This is how this composer has created a distinct visual in the minds of the responder. This also allows the reader to differentiate the complete opposite values held, as the invaders viewed their colonization as development whereas the indigenous viewed it as destructive and calamitous.
These visual effects allow us to get a better understanding of the feelings of the characters and relate their life lessons to our everyday life.
He is an unhappy man who hides his feelings behind a wall of sarcasm, rudeness, and superiority. Most of these people are even deprived of the basic needs like a safe community, peace or their sanity.
This quote is used to allow the responder to visualise the pre-federation rudimentary home and not only how isolated it is from society but also how isolated it is from modern day housing. The sketch, to be really good, must be good in every line.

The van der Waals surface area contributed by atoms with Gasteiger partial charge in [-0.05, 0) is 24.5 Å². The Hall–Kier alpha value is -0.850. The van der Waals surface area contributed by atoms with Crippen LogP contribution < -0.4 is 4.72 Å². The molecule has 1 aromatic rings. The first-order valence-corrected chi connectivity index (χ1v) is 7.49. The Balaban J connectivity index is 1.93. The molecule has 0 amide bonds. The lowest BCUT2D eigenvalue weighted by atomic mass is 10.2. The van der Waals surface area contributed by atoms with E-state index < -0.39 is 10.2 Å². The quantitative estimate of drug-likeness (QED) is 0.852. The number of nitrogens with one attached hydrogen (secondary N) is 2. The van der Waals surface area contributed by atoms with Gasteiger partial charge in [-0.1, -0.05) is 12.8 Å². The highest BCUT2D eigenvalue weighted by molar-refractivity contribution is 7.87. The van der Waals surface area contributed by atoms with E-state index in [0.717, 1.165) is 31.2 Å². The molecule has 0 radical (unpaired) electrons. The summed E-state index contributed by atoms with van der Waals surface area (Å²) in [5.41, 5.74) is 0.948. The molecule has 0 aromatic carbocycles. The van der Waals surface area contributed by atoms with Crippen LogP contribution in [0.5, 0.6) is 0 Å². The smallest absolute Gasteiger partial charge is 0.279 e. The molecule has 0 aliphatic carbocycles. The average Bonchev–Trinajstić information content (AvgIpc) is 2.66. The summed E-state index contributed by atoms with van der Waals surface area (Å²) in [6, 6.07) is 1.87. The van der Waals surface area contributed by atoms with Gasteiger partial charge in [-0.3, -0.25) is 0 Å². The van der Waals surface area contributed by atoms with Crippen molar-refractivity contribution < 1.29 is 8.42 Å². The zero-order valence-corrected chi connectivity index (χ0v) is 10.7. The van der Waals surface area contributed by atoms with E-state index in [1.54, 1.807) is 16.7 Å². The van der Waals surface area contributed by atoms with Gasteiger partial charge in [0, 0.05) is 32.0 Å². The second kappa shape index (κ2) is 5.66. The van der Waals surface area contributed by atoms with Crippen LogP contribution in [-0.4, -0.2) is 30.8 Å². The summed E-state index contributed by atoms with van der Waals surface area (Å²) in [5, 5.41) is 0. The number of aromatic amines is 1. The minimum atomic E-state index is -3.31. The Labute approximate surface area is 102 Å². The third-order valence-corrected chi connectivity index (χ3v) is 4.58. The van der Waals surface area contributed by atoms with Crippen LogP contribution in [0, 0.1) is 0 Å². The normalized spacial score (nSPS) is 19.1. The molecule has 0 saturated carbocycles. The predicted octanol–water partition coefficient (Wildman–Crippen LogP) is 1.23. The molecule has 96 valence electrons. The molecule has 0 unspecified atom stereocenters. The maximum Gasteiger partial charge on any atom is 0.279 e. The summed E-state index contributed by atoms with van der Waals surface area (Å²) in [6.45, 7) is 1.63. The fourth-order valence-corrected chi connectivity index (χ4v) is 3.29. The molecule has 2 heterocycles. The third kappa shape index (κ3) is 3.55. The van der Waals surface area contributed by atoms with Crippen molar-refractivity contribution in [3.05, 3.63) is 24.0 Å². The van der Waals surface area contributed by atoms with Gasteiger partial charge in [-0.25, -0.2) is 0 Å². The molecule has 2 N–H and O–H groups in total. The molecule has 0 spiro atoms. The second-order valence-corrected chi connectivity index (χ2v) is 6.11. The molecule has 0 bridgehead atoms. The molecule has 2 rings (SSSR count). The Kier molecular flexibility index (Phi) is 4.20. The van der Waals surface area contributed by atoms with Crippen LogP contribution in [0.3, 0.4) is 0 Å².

This authorial comment reflects the danger that is posed in the bush, but also the boredom and monotony of the stoic inhabitants, describing their living conditions as uncheerful. Composers in everyday situations use distinctively visuals through the use of elaborate techniques and complex word choice.
This colloquial language indicates the low level of education and intelligence that the inhabitants obtain, attaining a sympathetic response from the reader. This can be seen through the visual salience in regard to the large central placement of a boat in the image.
He is very condescending in his attitude towards women. Distinctively visual techniques are skilfully employed by Henry Lawson and Kriv Stenders to deepen our understanding of the world of the Australian outback and those who inhabit it, through their struggles and independence with some humour applied to the stories.